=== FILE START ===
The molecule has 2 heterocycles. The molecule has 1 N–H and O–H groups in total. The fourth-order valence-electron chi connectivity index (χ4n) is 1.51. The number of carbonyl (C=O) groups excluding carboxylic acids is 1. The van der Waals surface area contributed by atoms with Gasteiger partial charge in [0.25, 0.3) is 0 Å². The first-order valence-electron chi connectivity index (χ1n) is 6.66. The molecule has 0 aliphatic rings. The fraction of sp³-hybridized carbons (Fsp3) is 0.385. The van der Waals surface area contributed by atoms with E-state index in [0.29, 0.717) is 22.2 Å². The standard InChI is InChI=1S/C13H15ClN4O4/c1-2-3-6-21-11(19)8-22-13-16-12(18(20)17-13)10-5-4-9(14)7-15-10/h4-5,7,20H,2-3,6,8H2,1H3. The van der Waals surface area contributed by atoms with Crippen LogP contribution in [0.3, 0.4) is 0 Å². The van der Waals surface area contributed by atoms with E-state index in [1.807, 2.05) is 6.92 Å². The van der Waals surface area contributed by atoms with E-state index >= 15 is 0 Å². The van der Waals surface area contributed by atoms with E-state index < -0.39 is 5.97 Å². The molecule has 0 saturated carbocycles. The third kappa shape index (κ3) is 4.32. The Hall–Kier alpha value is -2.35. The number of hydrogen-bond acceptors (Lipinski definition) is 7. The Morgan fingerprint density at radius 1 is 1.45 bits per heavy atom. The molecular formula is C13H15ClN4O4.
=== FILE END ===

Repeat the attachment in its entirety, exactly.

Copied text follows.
The molecule has 2 heterocycles. The molecule has 1 N–H and O–H groups in total. The fourth-order valence-electron chi connectivity index (χ4n) is 1.51. The number of carbonyl (C=O) groups excluding carboxylic acids is 1. The van der Waals surface area contributed by atoms with Gasteiger partial charge in [0.25, 0.3) is 0 Å². The first-order valence-electron chi connectivity index (χ1n) is 6.66. The molecule has 0 aliphatic rings. The fraction of sp³-hybridized carbons (Fsp3) is 0.385. The van der Waals surface area contributed by atoms with E-state index in [0.29, 0.717) is 22.2 Å². The standard InChI is InChI=1S/C13H15ClN4O4/c1-2-3-6-21-11(19)8-22-13-16-12(18(20)17-13)10-5-4-9(14)7-15-10/h4-5,7,20H,2-3,6,8H2,1H3. The van der Waals surface area contributed by atoms with Crippen LogP contribution in [0.3, 0.4) is 0 Å². The van der Waals surface area contributed by atoms with E-state index in [1.807, 2.05) is 6.92 Å². The van der Waals surface area contributed by atoms with E-state index >= 15 is 0 Å². The van der Waals surface area contributed by atoms with E-state index < -0.39 is 5.97 Å². The molecule has 0 saturated carbocycles. The third kappa shape index (κ3) is 4.32. The Hall–Kier alpha value is -2.35. The number of hydrogen-bond acceptors (Lipinski definition) is 7. The Morgan fingerprint density at radius 1 is 1.45 bits per heavy atom. The molecular formula is C13H15ClN4O4.